The tax is payable within the deadlines for submitting returns for the five consecutive tax years immediately following the year covered by the exemption.

To use the exemption, submit a written statement to the head of the competent tax office by the 20th day of the first month of the tax year covered by the exemption.

Quarterly Advances

Quarterly advances can be paid by:

Taxpayers starting their business in the first tax year.

Small taxpayers.

Quarterly advances are paid by the 20th day of each month following the quarter for which the advance is paid, and the advance for the last quarter of the tax year is paid by the 20th day of the first month of the next tax year. If you submit a return and pay the tax before the deadline for paying the advance for the last quarter, you do not pay this advance.

You report the choice of the quarterly advances method in the tax return submitted for the tax year in which the quarterly advances were paid.

Important: Taxpayers do not need to pay monthly or quarterly advances if the due tax on the income earned from the beginning of the year, reduced by the sum of advances paid from the beginning of the year, does not exceed 1,000 PLN. Advances are collected from the moment (for the month) when the cumulative income exceeds this amount.

Annual CIT Settlement

Taxpayers are required to submit an annual return on the income (or loss) for a given tax year by the end of the third month of the next year. If the taxpayer’s tax year coincides with the calendar year, this is March 31 of the following year.

They must also pay the tax within the same period.

You submit the tax return to the head of the competent tax office using the CIT form.

Additionally, the taxpayer is required to submit financial statements to the National Court Register within six months of the new financial year.

Tax Year in CIT

The tax year in CIT is the calendar year.

However, you can specify a different tax year in the company agreement, statute, or other document regulating the entity’s constitutional rules.

This means that for a company registered in the KRS, the tax year can be the following 12 months, and the beginning of the tax year can be chosen as a day other than January 1 of each year.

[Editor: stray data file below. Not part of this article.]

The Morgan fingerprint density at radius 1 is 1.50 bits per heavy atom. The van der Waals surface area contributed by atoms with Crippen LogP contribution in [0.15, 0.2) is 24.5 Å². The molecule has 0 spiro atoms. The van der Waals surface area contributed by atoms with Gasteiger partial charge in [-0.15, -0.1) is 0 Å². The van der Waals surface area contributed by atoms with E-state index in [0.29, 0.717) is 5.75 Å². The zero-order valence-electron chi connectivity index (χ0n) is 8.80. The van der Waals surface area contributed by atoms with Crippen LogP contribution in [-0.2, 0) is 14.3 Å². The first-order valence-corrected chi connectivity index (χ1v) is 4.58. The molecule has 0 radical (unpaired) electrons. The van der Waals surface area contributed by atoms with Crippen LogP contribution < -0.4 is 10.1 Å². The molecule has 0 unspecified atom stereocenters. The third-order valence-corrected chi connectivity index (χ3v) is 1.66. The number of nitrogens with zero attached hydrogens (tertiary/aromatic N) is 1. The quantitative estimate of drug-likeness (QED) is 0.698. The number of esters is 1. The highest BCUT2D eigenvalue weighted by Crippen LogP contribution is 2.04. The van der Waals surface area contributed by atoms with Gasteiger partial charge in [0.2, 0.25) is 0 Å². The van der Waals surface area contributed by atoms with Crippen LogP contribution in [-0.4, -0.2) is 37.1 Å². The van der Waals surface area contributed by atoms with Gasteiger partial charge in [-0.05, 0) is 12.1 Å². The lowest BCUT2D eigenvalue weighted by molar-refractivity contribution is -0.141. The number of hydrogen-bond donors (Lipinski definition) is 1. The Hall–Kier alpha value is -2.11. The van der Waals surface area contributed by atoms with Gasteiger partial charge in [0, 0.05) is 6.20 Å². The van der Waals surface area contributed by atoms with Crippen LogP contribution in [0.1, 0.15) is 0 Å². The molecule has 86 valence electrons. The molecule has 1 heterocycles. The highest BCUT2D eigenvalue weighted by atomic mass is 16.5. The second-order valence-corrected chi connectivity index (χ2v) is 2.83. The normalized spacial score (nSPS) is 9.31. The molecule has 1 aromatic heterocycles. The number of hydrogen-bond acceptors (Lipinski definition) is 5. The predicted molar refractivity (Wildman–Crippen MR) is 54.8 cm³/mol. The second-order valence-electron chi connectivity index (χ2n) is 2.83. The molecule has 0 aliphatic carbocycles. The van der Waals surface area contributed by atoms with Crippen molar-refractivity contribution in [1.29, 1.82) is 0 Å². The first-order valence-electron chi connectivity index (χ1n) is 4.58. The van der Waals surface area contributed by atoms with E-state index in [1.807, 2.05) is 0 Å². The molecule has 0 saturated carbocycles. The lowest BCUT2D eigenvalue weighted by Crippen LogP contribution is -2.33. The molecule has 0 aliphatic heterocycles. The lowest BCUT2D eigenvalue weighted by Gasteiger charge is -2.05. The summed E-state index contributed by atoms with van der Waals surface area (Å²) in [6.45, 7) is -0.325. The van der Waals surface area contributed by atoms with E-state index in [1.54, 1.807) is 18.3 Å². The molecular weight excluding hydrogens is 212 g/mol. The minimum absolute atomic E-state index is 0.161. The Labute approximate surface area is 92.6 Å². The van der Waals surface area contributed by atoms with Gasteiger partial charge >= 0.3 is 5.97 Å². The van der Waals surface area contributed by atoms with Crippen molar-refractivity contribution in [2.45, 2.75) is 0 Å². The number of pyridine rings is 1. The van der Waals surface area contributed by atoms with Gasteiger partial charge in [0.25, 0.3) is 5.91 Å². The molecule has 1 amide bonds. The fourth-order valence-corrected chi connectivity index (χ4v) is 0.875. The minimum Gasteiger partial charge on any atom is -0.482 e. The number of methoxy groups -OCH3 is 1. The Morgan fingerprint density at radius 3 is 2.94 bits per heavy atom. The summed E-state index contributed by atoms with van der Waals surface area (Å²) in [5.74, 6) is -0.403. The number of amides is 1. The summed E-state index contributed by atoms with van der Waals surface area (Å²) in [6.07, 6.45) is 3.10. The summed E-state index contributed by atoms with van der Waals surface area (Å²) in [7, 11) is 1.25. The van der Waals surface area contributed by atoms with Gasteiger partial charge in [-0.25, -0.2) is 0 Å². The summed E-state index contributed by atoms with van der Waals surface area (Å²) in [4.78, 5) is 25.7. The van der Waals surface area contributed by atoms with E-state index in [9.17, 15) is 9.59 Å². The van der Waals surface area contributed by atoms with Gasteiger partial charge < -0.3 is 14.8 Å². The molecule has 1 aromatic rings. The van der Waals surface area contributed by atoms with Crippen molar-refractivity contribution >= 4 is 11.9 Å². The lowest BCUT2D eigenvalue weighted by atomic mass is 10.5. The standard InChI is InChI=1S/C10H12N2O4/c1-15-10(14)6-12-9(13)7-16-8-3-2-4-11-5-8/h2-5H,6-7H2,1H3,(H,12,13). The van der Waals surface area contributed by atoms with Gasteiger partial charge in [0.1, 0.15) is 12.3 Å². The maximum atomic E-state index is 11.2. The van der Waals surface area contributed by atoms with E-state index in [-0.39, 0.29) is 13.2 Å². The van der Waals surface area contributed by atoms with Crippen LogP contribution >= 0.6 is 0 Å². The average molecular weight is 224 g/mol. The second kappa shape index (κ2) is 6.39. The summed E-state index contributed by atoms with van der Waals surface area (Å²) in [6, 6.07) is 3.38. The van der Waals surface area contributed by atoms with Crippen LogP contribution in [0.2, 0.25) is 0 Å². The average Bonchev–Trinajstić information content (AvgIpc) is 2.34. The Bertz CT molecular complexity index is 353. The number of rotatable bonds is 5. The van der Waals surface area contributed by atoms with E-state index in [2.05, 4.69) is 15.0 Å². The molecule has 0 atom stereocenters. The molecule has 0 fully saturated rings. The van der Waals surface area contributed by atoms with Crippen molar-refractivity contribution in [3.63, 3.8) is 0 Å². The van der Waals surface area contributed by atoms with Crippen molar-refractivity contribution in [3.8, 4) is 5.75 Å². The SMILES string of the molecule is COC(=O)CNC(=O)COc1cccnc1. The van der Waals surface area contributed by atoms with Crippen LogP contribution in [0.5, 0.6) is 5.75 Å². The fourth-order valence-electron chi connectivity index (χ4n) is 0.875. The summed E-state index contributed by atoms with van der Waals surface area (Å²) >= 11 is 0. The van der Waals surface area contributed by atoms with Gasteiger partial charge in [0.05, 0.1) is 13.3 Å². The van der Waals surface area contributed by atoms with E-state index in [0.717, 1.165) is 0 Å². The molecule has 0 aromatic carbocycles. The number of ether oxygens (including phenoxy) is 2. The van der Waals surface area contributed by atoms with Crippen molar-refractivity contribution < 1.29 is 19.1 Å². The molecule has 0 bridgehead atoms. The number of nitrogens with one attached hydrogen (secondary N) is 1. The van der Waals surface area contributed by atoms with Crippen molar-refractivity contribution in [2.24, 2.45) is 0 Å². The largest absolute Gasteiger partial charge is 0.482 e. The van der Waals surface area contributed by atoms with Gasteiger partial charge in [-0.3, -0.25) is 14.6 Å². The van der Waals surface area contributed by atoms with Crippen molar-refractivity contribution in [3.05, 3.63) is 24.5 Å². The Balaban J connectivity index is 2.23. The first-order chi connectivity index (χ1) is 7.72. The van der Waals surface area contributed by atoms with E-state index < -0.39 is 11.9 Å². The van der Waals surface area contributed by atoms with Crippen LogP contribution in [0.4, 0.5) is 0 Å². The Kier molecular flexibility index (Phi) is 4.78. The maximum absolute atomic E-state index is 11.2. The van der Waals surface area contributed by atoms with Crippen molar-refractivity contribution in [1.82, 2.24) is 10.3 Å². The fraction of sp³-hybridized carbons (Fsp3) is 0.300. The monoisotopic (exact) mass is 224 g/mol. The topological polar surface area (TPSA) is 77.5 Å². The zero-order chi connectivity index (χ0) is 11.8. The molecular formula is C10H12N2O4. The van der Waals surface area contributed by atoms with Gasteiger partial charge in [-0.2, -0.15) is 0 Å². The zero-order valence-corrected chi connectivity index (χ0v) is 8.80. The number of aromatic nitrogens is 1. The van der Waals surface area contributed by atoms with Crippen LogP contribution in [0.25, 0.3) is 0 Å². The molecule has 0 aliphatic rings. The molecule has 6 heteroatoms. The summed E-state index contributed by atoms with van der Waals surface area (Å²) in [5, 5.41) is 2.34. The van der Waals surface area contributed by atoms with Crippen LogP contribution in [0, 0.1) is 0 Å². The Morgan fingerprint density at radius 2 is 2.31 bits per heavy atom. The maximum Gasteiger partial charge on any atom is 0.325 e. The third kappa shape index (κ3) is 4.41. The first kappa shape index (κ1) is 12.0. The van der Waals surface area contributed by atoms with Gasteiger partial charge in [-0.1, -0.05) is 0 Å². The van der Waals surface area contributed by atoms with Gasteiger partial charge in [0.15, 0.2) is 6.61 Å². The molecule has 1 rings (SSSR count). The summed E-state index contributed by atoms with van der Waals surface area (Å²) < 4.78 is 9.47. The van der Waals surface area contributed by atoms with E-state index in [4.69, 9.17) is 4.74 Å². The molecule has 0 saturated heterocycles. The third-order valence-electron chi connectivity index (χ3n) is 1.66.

If you start business for the first time, the first tax year lasts from the start of the business to the end of the calendar year or to the last day of the selected tax year, but not longer than twelve consecutive calendar months.

If you start business for the first time in the second half of the calendar year and choose the tax year coinciding with the calendar year, the first tax year can last from the start of the business to the end of the calendar year following the year in which the business started.

You report the choice of a tax year other than the calendar year in the CIT-8 tax return.

Changing the Tax Year

In the case of changing the tax year, the first tax year after the change is considered the period from the first month following the end of the previous tax year to the end of the newly adopted tax year.

When changing the start of the tax year, remember that this period cannot be shorter than 12 months or longer than 23 consecutive calendar months.

Tax Year and the Obligation to Close the Accounting Books

If other regulations require closing the accounting books (preparing a balance sheet) before the end of the taxpayer’s adopted tax year, the tax year is considered the period:

From the first day of the month following the end of the previous tax year.

To the day of closing the accounting books.

In this case, the next tax year is considered the period from the day of opening the accounting books to the end of the taxpayer’s adopted tax year.

Alternative Settlement Method – Estonian CIT

Corporate income taxpayers who meet the conditions specified in the law can use the Estonian tax rules.

In Estonian CIT, there is no need to:

Keep tax accounting.

Determine tax-deductible costs.

Calculate tax depreciation.

CIT advances are not paid monthly – the tax is paid when the profit is distributed (dividends).

This allows for flexible determination of the taxation moment and enables using the money for the company’s ongoing activities.

Additionally, at the moment of taxation (profit distribution), the effective tax rate (comprising the company’s profit tax and the shareholder’s dividend tax) will be lower than in the case of classic CIT. For small taxpayers, it will be only 20% instead of 26.29%, and for other taxpayers – a total of only 25% instead of 34.39%.

Do you need reliable accounting for your limited liability company (sp. z o.o.)?

Contact us:

Phone: +48 22 290 11 22

Email: biuro@mencel.com.pl

Our professional accountants are ready to work and will gladly assist you with honest yet creative accounting for your limited liability company.